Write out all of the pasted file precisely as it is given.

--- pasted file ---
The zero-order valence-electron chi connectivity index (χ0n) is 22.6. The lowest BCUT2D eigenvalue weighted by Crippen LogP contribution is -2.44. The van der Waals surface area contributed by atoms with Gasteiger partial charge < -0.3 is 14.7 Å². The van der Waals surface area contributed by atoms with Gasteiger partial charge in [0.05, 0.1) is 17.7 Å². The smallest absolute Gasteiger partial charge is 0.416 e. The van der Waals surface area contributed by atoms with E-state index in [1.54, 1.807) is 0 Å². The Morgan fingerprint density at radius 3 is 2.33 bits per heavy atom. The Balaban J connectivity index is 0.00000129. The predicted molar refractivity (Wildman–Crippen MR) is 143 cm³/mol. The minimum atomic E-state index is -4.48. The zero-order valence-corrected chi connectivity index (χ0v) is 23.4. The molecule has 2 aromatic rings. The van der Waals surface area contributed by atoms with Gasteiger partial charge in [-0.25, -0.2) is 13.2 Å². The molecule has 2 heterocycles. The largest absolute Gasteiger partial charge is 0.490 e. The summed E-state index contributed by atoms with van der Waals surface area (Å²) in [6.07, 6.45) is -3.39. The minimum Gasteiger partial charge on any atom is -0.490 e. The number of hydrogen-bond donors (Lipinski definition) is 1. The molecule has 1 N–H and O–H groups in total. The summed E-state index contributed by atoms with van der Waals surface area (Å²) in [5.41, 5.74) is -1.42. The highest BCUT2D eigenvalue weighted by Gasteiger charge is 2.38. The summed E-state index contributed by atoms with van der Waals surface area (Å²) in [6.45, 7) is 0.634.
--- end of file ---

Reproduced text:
The zero-order valence-electron chi connectivity index (χ0n) is 22.6. The lowest BCUT2D eigenvalue weighted by Crippen LogP contribution is -2.44. The van der Waals surface area contributed by atoms with Gasteiger partial charge < -0.3 is 14.7 Å². The van der Waals surface area contributed by atoms with Gasteiger partial charge in [0.05, 0.1) is 17.7 Å². The smallest absolute Gasteiger partial charge is 0.416 e. The van der Waals surface area contributed by atoms with E-state index in [1.54, 1.807) is 0 Å². The Morgan fingerprint density at radius 3 is 2.33 bits per heavy atom. The Balaban J connectivity index is 0.00000129. The predicted molar refractivity (Wildman–Crippen MR) is 143 cm³/mol. The minimum atomic E-state index is -4.48. The zero-order valence-corrected chi connectivity index (χ0v) is 23.4. The molecule has 2 aromatic rings. The van der Waals surface area contributed by atoms with Gasteiger partial charge in [-0.25, -0.2) is 13.2 Å². The molecule has 2 heterocycles. The largest absolute Gasteiger partial charge is 0.490 e. The summed E-state index contributed by atoms with van der Waals surface area (Å²) in [6.07, 6.45) is -3.39. The minimum Gasteiger partial charge on any atom is -0.490 e. The number of hydrogen-bond donors (Lipinski definition) is 1. The molecule has 1 N–H and O–H groups in total. The summed E-state index contributed by atoms with van der Waals surface area (Å²) in [5.41, 5.74) is -1.42. The highest BCUT2D eigenvalue weighted by Gasteiger charge is 2.38. The summed E-state index contributed by atoms with van der Waals surface area (Å²) in [6.45, 7) is 0.634.